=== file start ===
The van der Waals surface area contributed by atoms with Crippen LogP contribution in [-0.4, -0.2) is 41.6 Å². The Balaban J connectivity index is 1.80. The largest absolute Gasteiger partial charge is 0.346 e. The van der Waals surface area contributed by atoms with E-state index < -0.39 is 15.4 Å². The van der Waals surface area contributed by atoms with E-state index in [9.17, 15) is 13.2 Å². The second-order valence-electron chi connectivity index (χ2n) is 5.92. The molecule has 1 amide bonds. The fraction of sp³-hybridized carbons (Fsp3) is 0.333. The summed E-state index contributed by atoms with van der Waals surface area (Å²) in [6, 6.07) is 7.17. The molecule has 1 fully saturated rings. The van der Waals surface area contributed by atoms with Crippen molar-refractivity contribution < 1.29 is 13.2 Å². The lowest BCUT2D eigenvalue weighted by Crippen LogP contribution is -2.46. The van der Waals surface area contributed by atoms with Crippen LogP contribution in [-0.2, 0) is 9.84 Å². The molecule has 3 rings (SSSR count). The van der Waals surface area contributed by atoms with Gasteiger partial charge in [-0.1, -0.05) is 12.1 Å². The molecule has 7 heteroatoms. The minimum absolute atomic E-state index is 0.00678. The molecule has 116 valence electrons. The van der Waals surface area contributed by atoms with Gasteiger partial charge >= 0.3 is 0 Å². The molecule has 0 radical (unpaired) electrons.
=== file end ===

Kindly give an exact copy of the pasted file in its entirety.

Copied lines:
The van der Waals surface area contributed by atoms with Crippen LogP contribution in [-0.4, -0.2) is 41.6 Å². The Balaban J connectivity index is 1.80. The largest absolute Gasteiger partial charge is 0.346 e. The van der Waals surface area contributed by atoms with E-state index < -0.39 is 15.4 Å². The van der Waals surface area contributed by atoms with E-state index in [9.17, 15) is 13.2 Å². The second-order valence-electron chi connectivity index (χ2n) is 5.92. The molecule has 1 amide bonds. The fraction of sp³-hybridized carbons (Fsp3) is 0.333. The summed E-state index contributed by atoms with van der Waals surface area (Å²) in [6, 6.07) is 7.17. The molecule has 1 fully saturated rings. The van der Waals surface area contributed by atoms with Crippen molar-refractivity contribution < 1.29 is 13.2 Å². The lowest BCUT2D eigenvalue weighted by Crippen LogP contribution is -2.46. The van der Waals surface area contributed by atoms with Crippen LogP contribution in [-0.2, 0) is 9.84 Å². The molecule has 3 rings (SSSR count). The van der Waals surface area contributed by atoms with Gasteiger partial charge in [-0.1, -0.05) is 12.1 Å². The molecule has 7 heteroatoms. The minimum absolute atomic E-state index is 0.00678. The molecule has 116 valence electrons. The van der Waals surface area contributed by atoms with Gasteiger partial charge >= 0.3 is 0 Å². The molecule has 0 radical (unpaired) electrons.